In this post, we'll continue our journey toward a SAS Viya Deployment in a an "on-premise" Open Source Kubernetes cluster.
The first post discussed the scope of support, the platform requirements (calico, containerd, kube-vip, etc…) and introduced the SAS Viya 4 Infrastructure as Code (IaC) for Open Source Kubernetes project for Opensource Kubernetes.
The second one focused on the IaC tool, its specific requirements and how to configure and run it.
But if your customer has chosen to deploy Viya on-premise using an opensource Kubernetes and you are using the SAS Viya 4 Infrastructure as Code (IaC) for Open Source Kubernetes tool to prepare the cluster, you will very likely need to look under the hood, and understand how the tool is working to be in position to efficiently troubleshoot any issue.
So, in this 3rd post, we’ll give you some tips to troubleshoot the IaC tool for Opensource Kubernetes and also share some experience and challenges we faced while using the tool.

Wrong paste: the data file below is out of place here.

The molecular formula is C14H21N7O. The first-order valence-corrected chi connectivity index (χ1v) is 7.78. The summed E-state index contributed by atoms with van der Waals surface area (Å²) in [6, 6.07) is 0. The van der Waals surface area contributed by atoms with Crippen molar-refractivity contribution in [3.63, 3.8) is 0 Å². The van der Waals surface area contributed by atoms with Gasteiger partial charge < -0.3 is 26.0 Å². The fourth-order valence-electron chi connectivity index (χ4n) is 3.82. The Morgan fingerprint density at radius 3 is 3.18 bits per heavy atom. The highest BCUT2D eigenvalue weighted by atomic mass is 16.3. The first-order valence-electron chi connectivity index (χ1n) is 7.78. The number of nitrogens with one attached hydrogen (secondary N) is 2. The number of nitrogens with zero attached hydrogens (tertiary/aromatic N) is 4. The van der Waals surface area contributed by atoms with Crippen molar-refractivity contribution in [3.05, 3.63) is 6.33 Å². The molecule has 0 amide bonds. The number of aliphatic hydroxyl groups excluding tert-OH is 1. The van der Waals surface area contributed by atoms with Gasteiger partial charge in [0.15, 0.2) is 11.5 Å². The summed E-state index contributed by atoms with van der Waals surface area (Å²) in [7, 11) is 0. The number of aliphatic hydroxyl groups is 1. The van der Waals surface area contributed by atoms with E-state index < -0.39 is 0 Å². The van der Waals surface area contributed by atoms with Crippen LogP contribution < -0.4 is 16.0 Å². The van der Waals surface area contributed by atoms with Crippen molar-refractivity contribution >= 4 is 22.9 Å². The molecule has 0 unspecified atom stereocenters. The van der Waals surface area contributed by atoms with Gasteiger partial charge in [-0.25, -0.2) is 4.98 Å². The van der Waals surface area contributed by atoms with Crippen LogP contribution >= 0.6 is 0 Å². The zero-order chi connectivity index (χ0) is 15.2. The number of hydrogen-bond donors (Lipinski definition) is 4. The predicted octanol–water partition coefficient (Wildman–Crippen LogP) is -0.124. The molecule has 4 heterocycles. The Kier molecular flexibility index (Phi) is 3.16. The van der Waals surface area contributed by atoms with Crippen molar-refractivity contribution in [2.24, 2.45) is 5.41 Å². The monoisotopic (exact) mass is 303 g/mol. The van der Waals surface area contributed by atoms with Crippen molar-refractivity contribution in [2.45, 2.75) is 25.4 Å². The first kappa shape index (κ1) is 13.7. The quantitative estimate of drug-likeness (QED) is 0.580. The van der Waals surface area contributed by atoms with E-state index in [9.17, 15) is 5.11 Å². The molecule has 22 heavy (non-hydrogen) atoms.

Once you have your Ansible inventory and vars file ready (as discussed in the previous post), all you have to do is to run the oss-k8s.sh script that encapsulates the ansible playbooks execution. This page in the viya4-iac-k8s project repository explains how the script can be used.
As explained in the first post, you can call the oss-k8s.sh in two ways: one to prepare the system ("
oss-k8s.sh setup"), and one to install the Kubernetes software ("
In case the first the "setup" command fails, for some reason, you can fix the root cause and try again running the same command (it corresponds to what we call a "fully idempotent" playbook).
However, for the "install" command there is an "uninstall" command that you need to run when you want to make a second attempt at running the Kubernetes installation. The "uninstall" command takes care of the required clean-up that needs to take place before a new try.